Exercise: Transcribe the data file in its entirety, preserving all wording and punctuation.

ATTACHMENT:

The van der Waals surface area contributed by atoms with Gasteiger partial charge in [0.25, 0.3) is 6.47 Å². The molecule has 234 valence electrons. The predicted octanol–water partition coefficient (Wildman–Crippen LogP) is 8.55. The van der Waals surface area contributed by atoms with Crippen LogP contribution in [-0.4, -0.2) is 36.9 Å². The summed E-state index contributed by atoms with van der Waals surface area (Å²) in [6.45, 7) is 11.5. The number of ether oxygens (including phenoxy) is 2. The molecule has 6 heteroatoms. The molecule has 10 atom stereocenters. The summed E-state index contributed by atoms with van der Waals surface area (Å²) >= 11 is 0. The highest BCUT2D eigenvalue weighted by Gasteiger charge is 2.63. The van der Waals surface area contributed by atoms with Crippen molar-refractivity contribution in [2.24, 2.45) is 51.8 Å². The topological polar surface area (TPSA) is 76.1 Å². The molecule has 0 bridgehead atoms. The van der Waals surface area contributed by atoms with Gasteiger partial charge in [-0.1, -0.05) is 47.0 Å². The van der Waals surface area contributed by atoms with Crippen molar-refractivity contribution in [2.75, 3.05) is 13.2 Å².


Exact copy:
The van der Waals surface area contributed by atoms with Gasteiger partial charge in [0.25, 0.3) is 6.47 Å². The molecule has 234 valence electrons. The predicted octanol–water partition coefficient (Wildman–Crippen LogP) is 8.55. The van der Waals surface area contributed by atoms with Crippen LogP contribution in [-0.4, -0.2) is 36.9 Å². The summed E-state index contributed by atoms with van der Waals surface area (Å²) in [6.45, 7) is 11.5. The number of ether oxygens (including phenoxy) is 2. The molecule has 6 heteroatoms. The molecule has 10 atom stereocenters. The summed E-state index contributed by atoms with van der Waals surface area (Å²) >= 11 is 0. The highest BCUT2D eigenvalue weighted by Gasteiger charge is 2.63. The van der Waals surface area contributed by atoms with Crippen molar-refractivity contribution in [2.24, 2.45) is 51.8 Å². The topological polar surface area (TPSA) is 76.1 Å². The molecule has 0 bridgehead atoms. The van der Waals surface area contributed by atoms with Gasteiger partial charge in [-0.1, -0.05) is 47.0 Å². The van der Waals surface area contributed by atoms with Crippen molar-refractivity contribution in [2.75, 3.05) is 13.2 Å².